Letter from Sir Liam Fox MP - Pharmacies in Portishead

It has been apparent for some time that the closure of Boots on Portishead High Street would produce a capacity problem for the dispensing of prescriptions. More and more patients have been migrating to the pharmacies at West Hill and Waitrose or even to Boots in Nailsea or Clevedon. This has placed a heavy burden on the Portishead pharmacies which are much smaller and have a limited physical space and staff capacity to handle the increased demand.

I recently met with the regional management of Boots to try to persuade them to change their minds and maintain their store on the High Street. They were clear that the problem did not come from the profitability of their pharmacy business, but the overall viability of the store. This has been diminishing since the pandemic and we are all aware of the impact that increased levels of online shopping have had on the retail sector in general. Portishead High Street itself is testament to the impact that the massive increase in online shopping has had on the viability of local retailers.

The best solution to the current problem would be to attract a new pharmacy of some sort to open and take pressure off West Hill and Lloyds. I hope to speak to the management of Superdrug in the coming days to see if they might see the exit of Boots as a potential opportunity for their business. I hope our local Town Council and District Council will do all they can to help attract new capacity though it is ultimately a commercial decision for any business.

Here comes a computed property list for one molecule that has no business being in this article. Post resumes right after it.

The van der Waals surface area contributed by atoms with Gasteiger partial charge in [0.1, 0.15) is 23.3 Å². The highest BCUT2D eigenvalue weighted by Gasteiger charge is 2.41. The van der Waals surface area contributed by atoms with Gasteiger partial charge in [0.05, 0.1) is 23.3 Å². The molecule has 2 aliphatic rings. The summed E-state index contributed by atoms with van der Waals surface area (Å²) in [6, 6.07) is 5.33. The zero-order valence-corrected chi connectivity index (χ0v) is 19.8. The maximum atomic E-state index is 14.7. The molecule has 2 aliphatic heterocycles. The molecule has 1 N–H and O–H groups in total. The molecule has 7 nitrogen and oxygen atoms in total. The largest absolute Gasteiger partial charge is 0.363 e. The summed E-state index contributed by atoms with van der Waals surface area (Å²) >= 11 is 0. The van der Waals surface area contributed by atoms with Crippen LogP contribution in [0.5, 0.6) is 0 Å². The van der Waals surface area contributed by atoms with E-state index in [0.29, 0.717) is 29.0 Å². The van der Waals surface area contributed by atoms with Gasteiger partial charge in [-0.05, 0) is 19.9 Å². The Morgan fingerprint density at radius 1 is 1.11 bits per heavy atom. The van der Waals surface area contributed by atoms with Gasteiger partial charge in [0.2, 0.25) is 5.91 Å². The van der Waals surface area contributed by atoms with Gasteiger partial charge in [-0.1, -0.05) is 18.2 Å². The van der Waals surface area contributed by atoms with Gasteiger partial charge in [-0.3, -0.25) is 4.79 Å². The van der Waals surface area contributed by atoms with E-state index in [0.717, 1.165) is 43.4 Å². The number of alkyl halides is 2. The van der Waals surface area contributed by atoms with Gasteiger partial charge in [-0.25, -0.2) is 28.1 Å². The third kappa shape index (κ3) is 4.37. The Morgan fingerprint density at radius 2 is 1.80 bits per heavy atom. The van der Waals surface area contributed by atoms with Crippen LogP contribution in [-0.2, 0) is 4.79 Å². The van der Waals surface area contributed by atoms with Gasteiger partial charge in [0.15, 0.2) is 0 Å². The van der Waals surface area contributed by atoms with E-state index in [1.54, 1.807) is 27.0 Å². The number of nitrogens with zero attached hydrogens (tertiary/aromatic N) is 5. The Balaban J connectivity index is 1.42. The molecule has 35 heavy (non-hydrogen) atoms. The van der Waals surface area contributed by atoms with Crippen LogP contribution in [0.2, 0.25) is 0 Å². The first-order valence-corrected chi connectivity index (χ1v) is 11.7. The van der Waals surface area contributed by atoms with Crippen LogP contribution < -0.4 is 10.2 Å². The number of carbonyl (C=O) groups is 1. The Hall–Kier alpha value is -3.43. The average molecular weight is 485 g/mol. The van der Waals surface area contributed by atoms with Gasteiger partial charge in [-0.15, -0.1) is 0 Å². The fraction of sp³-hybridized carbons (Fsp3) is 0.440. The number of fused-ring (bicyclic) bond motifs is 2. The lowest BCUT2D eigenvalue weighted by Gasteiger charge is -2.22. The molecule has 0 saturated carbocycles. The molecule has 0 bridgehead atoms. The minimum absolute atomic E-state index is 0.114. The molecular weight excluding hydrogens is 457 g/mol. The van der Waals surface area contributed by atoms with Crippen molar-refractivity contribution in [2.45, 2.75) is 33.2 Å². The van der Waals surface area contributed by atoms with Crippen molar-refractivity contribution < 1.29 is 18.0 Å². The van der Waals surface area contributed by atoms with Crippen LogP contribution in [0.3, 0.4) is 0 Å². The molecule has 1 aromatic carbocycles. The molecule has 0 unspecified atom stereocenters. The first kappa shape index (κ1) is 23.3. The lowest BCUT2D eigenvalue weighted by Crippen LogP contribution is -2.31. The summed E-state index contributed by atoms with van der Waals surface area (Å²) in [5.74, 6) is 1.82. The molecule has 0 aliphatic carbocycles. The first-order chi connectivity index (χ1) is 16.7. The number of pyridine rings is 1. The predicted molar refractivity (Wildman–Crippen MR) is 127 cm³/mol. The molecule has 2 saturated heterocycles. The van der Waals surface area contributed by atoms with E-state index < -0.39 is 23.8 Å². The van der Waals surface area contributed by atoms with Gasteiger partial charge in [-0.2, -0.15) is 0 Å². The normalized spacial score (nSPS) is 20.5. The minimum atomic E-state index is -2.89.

Since April 2023 the new Integrated Care Boards, part of NHS England, have had responsibility for commissioning pharmaceutical services. I have written to them in recent months about the situation in Portishead, including the availability of Sunday prescribing services, and will continue to do so.

I have also been in contact with the Department of Health and Social Care who monitor coverage of pharmacies so that no one has to travel too far to find one. While it is clearly not the business of government or Parliament which shops should open in any particular city, town or village, the ICBs need to consider not only the number of pharmacies available in any locality, but their capacity to deal with the size of the population.

Pharmacy in the UK in general is currently undergoing changes which are extremely welcome, but which produce their own challenges. 1.8 million people visit a pharmacy every day, with over 1 billion prescriptions being dispensed every year.

The government recently announced its Pharmacy First scheme, which allows community pharmacies to supply prescription-only medicines for the first time for seven common conditions including sinusitis, sore throat, earache, shingles, and uncomplicated urinary tract infections in women. The government has invested £645 million in the scheme with participating pharmacies receiving a £2000 upfront fee, a £1000 monthly fee and payments for each item of service (such as consultations or prescriptions) carried out. Additionally, a new contract (the Community Pharmacy Contractual Framework) is currently being negotiated between community pharmacy England (the pharmacist’s representatives), the Department for Health and Social Care, and NHS England.

Community pharmacies have faced substantial pressures since their last contract was negotiated five years ago, including two years of the pandemic, the inflationary surge following Russia’s invasion of Ukraine, and additional pressures such as the increase in the living wage, which has placed extra costs of up to £200 million in the sector. Having met representatives of community pharmacists in Parliament, I will be watching these negotiations closely. It is essential that the interests of the small business pharmacies, the health needs of NHS patients and the interests of taxpayers are properly balanced.